In the newest addition to Continuum’s terrific 33-1/3 series, which focuses on such landmark albums as Stevie Wonder’s Songs in the Key of Life and Patti Smith’s Horses, Downbeat associate editor Cohen, winner of the ASCAP Deems Taylor Award, tells the full story of Aretha Franklin’s innovative, even daring Amazing Grace. On this double-platinum double-LP recorded live in 1972 at the New Temple Missionary Church in Watts, Los Angeles, Franklin performs both gospel and secular works, accompanied by her sure-shot band, the choir, and Reverend James Cleveland. Writing with the confidence and fluency born of deep knowledge and drawing on remarkably fruitful interviews, Cohen chronicles key moments in Franklin’s creative life, beginning with her first recording session in a Detroit church in 1956, at which the already hard-pressed 14-year-old daughter of the famous Reverend C. L. Franklin sang with surprisingly “rough fervor and conviction.” Widening the lens, Cohen presents an incisive history of black gospel music and its tradition of protest and empowerment. In all, an electrifying appreciation of Franklin and her magnificent voice, musicality, artistic vision, and courage.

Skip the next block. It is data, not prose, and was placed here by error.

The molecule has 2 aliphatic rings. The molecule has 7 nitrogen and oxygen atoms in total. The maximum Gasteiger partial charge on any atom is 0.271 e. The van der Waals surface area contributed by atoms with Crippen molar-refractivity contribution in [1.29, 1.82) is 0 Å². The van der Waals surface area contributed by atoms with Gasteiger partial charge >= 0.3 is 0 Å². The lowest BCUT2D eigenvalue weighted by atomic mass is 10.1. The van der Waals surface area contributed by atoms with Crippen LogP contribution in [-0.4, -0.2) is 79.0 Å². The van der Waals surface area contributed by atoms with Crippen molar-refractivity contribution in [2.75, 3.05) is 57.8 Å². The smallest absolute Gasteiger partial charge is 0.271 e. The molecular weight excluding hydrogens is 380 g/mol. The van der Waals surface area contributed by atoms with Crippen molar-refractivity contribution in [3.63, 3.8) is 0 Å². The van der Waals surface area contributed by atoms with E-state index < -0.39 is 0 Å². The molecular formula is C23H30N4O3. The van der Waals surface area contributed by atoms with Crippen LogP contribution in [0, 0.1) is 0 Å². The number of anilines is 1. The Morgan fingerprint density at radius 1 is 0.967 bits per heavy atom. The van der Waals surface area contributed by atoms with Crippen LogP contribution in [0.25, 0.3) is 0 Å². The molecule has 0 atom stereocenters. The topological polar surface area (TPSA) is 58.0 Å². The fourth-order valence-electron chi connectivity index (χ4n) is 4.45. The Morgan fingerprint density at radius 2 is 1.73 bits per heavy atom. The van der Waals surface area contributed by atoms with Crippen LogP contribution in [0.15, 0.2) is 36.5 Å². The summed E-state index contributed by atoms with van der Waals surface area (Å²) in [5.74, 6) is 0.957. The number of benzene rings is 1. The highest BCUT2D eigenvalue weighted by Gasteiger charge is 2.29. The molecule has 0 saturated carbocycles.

This Booklist review of the volume on Aretha Franklin’s Amazing Grace really nails it: